A Welsh Water spokesman said they would be attending the incident to investigate and undertake any appropriate action.

“We are aware of the ongoing issues over sewer responsibility on the development and will continue to work with the local council and Redrow to resolve such issues,” she said.

A spokesman for Wrexham Council said Streetscene officers had been to visit the area and distributed sandbags to people living in the affected homes.

Fire crews attended to help pump water away after the flooding.

A Redrow Homes (NW) spokeman said last night: “We are aware of the issue of flooding at Lambourne Court, which concerns an existing public sewer.

“We have previously made contact at the highest level with Welsh Water in an attempt to rectify the problem and continue to report issues to them. 

“We have been asked to advise homeowners to contact Welsh Water direct with any ongoing issues.”

Month's rain falls in just one day

FLOODING has ruined homes and caused chaos on roads across Flintshire after nearly a month’s worth of rain fell in a day.

North Wales Fire and Rescue Service said the region was the worst affected area after 50mm of rain fell overnight from Sunday afternoon until yesterday.

Roads were closed on the A541 Mold to Wrexham road, on dual carriageway sections at Llong and Caergwrle and on the A5118 in Padeswood Road.

Police set up diversions through Buckley and Penyffordd and advised motorists not to make unnecessary journeys.

A police spokesman said yesterday: “Due to the levels of surface water on the roads, North Wales Police are urging motorists not to make unnecessary journeys.

“If you have to travel, please keep your speed down make sure you take account of the difficult driving conditions.”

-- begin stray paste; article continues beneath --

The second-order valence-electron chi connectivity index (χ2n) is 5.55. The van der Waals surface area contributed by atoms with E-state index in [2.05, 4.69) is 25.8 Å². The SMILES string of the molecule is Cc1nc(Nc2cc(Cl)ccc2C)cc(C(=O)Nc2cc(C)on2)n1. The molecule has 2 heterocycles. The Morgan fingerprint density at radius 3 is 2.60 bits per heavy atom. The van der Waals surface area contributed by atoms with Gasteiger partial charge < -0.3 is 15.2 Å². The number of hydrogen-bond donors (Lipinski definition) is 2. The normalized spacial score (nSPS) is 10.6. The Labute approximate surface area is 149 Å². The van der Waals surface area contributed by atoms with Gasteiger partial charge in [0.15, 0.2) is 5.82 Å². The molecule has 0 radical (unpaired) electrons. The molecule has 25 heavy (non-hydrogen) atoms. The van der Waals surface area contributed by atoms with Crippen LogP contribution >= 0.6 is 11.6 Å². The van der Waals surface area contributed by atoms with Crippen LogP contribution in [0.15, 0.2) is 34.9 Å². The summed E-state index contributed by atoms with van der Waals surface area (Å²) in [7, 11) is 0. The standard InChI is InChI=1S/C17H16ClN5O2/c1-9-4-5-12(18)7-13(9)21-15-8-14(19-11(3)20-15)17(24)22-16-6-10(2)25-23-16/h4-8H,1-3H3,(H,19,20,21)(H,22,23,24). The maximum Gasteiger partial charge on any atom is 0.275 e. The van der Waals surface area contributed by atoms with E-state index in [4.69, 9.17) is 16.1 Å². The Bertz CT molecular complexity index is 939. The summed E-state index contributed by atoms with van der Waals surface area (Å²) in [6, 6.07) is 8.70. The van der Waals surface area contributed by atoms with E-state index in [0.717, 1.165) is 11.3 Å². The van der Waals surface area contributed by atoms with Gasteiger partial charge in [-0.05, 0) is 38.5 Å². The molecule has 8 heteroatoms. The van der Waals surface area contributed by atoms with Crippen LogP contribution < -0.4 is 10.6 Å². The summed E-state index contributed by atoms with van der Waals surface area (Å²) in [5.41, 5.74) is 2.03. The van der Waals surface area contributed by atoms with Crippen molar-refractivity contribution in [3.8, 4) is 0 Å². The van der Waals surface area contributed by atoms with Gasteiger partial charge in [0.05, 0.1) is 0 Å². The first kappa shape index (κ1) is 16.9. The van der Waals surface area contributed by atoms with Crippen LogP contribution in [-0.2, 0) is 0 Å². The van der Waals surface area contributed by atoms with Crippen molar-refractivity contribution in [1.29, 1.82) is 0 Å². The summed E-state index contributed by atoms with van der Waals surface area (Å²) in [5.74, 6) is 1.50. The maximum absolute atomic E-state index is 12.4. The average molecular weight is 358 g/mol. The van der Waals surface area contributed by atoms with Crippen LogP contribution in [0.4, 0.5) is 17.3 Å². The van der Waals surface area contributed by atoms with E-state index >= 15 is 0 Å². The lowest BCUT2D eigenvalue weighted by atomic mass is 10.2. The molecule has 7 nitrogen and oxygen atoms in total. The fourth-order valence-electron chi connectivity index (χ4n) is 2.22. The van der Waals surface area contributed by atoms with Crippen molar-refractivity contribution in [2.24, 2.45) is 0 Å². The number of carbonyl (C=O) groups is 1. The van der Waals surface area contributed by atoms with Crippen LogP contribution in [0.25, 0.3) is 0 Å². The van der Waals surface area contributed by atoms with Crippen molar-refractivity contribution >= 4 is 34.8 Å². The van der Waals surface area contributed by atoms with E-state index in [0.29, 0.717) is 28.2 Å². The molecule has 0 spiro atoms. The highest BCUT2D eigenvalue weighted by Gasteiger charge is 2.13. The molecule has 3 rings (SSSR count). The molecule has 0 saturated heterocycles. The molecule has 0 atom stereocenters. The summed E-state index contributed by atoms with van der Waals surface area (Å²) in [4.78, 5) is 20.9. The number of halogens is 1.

The fire and rescue service received 28 flood-related calls since 9.30am in the morning and crews attended 19 incidents involving properties hit by flooding.

Steve Jones, head of Streetscene, said Flintshire Council had also been inundated with calls.

He said: “The rainfall has been widespread and is causing problems to road users and residents in all areas of the county.

“All available staff from the Streetscene service are providing assistance and dealing with issues as they arise. Staff have been deployed at Cae Bracty in Mold to provide assistance.”

A spokesman for the Met Office said: “At Hawarden weather station, between 3pm on Sunday, and 3pm on Monday, there was 50.2mm of rain. And 43.8mm of that has fallen since midnight on Sunday.The monthly average for Hawarden is 61.6mm.”

The public are advised to contact Enviornment Agency Wales for advice. Free service Floodline Warnings Direct provides flood warnings direct to homes at risk of flooding by telephone, mobile, email, SMS text message, fax or pager. To sign up call 0845 988 1188 or visit www.environment-agency.gov.uk

Anyone with concerns about flooding should contact Welsh Water’s 24-hour operational free phone help line on 0800 085 3968.

Share your experiences of flooding across the area on our website at www.leaderlive.co.uk or on our Facebook page.

Animal rescue centre flooded again

AN ANIMAL rescue centre has been flooded for the second time in two months.

North Clwyd Animal Rescue Centre in Trelogan, near Holywell, had to evacuate about 25 dogs yesterday when it was flooded during the torrential rain.

A torrent of water gushed through the kennels, known as the new barn, and access to the centre on Maes Gwyn was cut off by water-logged roads.